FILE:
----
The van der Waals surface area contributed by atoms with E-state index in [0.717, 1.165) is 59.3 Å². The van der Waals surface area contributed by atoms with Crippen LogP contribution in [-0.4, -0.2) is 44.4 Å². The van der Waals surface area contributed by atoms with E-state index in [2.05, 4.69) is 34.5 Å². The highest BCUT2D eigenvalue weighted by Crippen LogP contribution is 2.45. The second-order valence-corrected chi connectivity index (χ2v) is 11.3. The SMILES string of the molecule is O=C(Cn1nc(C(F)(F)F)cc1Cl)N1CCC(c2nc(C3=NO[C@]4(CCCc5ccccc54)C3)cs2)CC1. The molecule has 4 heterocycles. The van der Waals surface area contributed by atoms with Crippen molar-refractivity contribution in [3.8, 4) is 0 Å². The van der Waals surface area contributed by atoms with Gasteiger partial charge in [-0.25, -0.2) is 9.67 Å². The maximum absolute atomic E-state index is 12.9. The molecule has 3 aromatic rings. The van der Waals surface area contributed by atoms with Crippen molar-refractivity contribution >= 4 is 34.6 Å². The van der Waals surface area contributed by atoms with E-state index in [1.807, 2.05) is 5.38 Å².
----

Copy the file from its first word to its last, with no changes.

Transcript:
The van der Waals surface area contributed by atoms with E-state index in [0.717, 1.165) is 59.3 Å². The van der Waals surface area contributed by atoms with Crippen LogP contribution in [-0.4, -0.2) is 44.4 Å². The van der Waals surface area contributed by atoms with E-state index in [2.05, 4.69) is 34.5 Å². The highest BCUT2D eigenvalue weighted by Crippen LogP contribution is 2.45. The second-order valence-corrected chi connectivity index (χ2v) is 11.3. The SMILES string of the molecule is O=C(Cn1nc(C(F)(F)F)cc1Cl)N1CCC(c2nc(C3=NO[C@]4(CCCc5ccccc54)C3)cs2)CC1. The molecule has 4 heterocycles. The van der Waals surface area contributed by atoms with Crippen molar-refractivity contribution in [3.8, 4) is 0 Å². The van der Waals surface area contributed by atoms with Gasteiger partial charge in [-0.25, -0.2) is 9.67 Å². The maximum absolute atomic E-state index is 12.9. The molecule has 3 aromatic rings. The van der Waals surface area contributed by atoms with Crippen molar-refractivity contribution >= 4 is 34.6 Å². The van der Waals surface area contributed by atoms with E-state index in [1.807, 2.05) is 5.38 Å².